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App Generation Explored at Askwith Forum

Is digital media – especially the use of apps among today’s youth – good or bad? The answer is not as black and white as you might think, according to Professor Howard Gardner and University of Washington Assistant Professor Katie Davis, Ed.M.’02, Ed.M.’09, Ed.D.’11.

Speaking at the Askwith Forum “The App Generation,” titled after their latest book, Gardner and Davis discussed how digital media and apps are changing young people’s personal identities, intimate relationships with other people, and imaginative powers.

Although today’s youth have become increasingly digitized, Gardner and Davis began questioning six years ago how this was affecting and possibly changing young people. “Increasingly, young people are not just immersed in apps but have come to see their lives as a string of apps and their world as an ensemble of apps,” Davis said. “In fact, you might see apps as one big string of apps where their lives are mapped out from one step to another…. We are talking about an app mentality in that all of our desires should be available through apps.”

It isn’t that apps are necessarily bad, they said. In fact, apps can often be useful, as in helping to find the nearest gas station or store. Yet, what Gardner and Davis find troubling is the growing dependence, particularly among young people, on apps.

“There’s a danger that young people are becoming increasingly dependent on the apps for interaction with other people, for views of how to express themselves. And when used in this way, if you look at apps before looking inside yourself, then you are app dependent,” Davis said, noting that dependence can create a tension.

To better understand this phenomenon, Gardner and Davis conducted 40 in-depth interviews with teachers, convened seven focus groups of educators and leaders, analyzed visual and literary works, and surveyed over 2,000 youth to gain insight into the question. The results paint an interesting picture about today’s youth and how they differ from previous generations. Adults reported that youth were more risk-adverse and expected quick answers, but that they were also more tolerant, accepting of others, and connected to family.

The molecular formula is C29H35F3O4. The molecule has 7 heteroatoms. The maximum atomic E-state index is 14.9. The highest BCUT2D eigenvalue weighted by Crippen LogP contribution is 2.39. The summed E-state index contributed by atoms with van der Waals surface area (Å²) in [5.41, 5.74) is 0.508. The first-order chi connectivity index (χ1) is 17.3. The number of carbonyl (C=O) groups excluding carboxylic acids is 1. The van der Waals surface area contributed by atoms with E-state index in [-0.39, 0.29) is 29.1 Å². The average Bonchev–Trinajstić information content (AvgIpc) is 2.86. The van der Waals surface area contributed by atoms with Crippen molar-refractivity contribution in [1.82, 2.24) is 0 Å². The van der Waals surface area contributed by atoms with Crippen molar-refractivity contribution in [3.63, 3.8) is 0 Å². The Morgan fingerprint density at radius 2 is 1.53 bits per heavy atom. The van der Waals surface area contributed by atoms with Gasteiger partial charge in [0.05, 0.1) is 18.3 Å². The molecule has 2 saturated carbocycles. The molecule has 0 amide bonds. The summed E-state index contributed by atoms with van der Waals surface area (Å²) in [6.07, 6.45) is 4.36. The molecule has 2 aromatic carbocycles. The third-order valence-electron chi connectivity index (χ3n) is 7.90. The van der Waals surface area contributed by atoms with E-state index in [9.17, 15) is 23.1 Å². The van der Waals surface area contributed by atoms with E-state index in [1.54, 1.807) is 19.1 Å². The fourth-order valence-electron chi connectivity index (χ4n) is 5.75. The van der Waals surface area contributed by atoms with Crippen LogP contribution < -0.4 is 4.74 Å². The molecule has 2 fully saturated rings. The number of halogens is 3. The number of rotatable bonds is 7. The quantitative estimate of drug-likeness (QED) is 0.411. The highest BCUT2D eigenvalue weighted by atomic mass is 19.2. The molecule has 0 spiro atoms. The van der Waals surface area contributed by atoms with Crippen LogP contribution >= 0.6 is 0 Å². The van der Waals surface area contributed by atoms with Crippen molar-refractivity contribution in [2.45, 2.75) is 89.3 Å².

What Davis and Gardner see is a very polished and packaged identity among youth. Instead of taking time to figure themselves out as they are growing up, youth are spending time crafting or self-branding themselves online. All of this time spent creating what are essentially marketable identities, detracts from inner reflection and also puts increasing pressure on presenting a perfect, formed identity. “That goes against what adolescence is all about. Adolescents don’t have a fully formed, crystallized identity so there is this risk that they become locked into premature identity consolidation,” Davis said.

With apps and digital media, today’s youth can be connected with anyone anywhere at virtually anytime. However, this doesn’t mean they are really connecting with people. In fact, Davis and Gardner report the opposite in that many young people have a reluctance to be vulnerable and share personal feelings face-to-face. “When it comes to relationships, apps make it very quick, very easy, and much less risky to communicate with other people,” she says.  “Your relationships become much more transactional than transformational.”

Lastly, they looked at whether digital media and apps resulted in more or less creative youth. The results are somewhat mixed in that, although they appear to have more graphic imaginations, they are also less literary imaginative.

Although ultimately apps and digital media are not the enemy, Gardner reiterated that a world completely dependent on apps is not good. He encouraged everyone – especially young people -- to not allow apps to become “dictators” of our lives. Gardner and Davis advised that it starts with adults getting off their phones and modeling moderation to children, and encouraging a time to put technology aside.

“You want apps to free you rather than enslave you,” Gardner added.


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